The Internship Effect: They Can Be Everything, Or Nothing

September 10, 2014  |  

The best thing that ever happened to me in college was being accepted into a national magazine internship. I held that as near to my heart as Gollum held the ring. The worst thing that ever happened was turning it down. It wasn’t really a decision, it was just bad timing. Regardless, the situation has been an anecdotal warning about the power of internships — especially the right internships.

Although I didn’t get to spend a summer in New York being paid by a men’s interest behemoth, I did get to travel abroad for twice as long and intern for a publishing house. I gained experience at four publications in two departments, and got to roam Australia under the veil of education. I’d call it even. Yet anytime I’m passed over for lack of experience, I have to think…well, what if?

Many students and recent graduates are wary of internships, especially those that are out-of-state, full-time and unpaid. It’s a financially debilitating proposition. But it is also potentially lucrative in the long run.

A handful of my peers took on unpaid opportunities that led to permanent placement or at least steady freelancing within months of graduation. And in fields such as communications and marketing, the connections made in internships are often the difference between struggle and hustle.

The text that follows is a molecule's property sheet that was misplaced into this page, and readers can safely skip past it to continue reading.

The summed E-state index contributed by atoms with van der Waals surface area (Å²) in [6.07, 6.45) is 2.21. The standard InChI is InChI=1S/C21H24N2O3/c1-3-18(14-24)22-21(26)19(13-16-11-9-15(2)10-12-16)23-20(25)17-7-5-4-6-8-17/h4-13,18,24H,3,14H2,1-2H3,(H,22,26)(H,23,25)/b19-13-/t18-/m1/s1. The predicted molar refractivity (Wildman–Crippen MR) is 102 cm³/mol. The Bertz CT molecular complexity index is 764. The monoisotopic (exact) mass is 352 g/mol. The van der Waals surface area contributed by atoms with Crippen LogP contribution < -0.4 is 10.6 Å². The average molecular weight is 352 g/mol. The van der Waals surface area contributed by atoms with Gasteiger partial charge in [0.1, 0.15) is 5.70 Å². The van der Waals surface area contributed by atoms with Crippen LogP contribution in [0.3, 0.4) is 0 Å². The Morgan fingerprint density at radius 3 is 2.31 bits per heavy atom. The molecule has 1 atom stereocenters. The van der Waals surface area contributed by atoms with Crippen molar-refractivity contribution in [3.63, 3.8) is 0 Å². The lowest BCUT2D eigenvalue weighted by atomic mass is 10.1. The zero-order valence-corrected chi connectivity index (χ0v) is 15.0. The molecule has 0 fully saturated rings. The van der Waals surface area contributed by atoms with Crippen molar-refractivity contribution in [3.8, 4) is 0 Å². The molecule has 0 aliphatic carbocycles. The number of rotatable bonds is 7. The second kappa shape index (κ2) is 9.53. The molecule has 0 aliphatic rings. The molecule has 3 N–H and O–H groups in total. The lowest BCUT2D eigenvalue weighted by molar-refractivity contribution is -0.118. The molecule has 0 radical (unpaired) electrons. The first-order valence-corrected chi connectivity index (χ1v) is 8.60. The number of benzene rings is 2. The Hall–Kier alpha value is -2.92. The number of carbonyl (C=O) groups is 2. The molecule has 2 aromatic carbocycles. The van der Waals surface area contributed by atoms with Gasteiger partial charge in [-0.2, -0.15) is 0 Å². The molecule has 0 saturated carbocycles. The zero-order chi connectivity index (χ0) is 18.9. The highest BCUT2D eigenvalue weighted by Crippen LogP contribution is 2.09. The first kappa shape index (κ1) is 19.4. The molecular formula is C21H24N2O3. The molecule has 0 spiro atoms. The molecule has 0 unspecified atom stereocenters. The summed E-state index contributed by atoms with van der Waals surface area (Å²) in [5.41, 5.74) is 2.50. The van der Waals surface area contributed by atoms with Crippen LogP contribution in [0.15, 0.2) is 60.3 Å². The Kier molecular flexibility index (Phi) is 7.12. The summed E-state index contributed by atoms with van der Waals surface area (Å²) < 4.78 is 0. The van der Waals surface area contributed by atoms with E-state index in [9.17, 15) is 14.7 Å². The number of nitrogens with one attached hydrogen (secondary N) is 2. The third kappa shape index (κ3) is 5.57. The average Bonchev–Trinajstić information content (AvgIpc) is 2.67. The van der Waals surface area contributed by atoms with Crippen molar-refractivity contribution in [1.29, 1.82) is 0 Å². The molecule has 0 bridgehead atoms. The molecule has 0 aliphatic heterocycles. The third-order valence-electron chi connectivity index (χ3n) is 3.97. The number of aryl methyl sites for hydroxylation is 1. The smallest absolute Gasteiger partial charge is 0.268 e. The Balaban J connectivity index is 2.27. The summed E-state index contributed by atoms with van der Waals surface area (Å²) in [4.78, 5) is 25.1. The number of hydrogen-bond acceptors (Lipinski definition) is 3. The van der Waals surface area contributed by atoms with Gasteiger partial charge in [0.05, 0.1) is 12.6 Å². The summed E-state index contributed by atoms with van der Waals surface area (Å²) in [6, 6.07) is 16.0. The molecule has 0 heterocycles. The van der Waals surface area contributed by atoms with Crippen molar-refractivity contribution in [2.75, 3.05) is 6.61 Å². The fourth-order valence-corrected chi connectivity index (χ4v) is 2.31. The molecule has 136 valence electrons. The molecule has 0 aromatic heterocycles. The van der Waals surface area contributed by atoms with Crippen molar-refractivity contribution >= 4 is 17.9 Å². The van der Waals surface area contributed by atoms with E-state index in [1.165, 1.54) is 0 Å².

In that sense, internships are more than stepping stones and pre-entry-level training. More than auditions for careers post-8 a.m. classes. They teach the intricacies of professional environments, including the politics and nuance of the office and the job market. So each opportunity should be carefully considered rather than blindly accepted.

Where you intern matters. Some recruiters will look at a résumé and respond to name drops like a video vixen at a listening party — dismissing the skills gained if  acquired at the wrong place. More still will compare the companies where you’ve professionally volunteered and compare them to their own as a measure of your ability to handle the workload. Which is why top corporations are able to secure leading candidates despite more financially desirable options.

And because the primary influence on your career is you, who you meet, the impression you make and how you personally shape the experience are major factors as well. Which might mean accepting the internship in the editorial department though you’re actually interested in production is the best decision. At least you’ll be in the building. And once you’re there, frequent trips to the art department — but only after you’ve finished your real assignment — could lead to purposeful networking, solid references and greater opportunity.

But if anyone asked whether internships were an essential part of securing a job, I’d hesitate to say yes. My post-graduation internship led to freelance opportunities, but it was my freelancing of a completely separate vein that lead to my first full-time role. I have friends and colleagues who can’t find a role they love despite three internships, and others who get calls about jobs only because of them.

What results of an internship can be tremendous or slight. More important than anything is getting out there and casting a net far and wide. As far and wide, perhaps, as the oceans and opportunities will take you.

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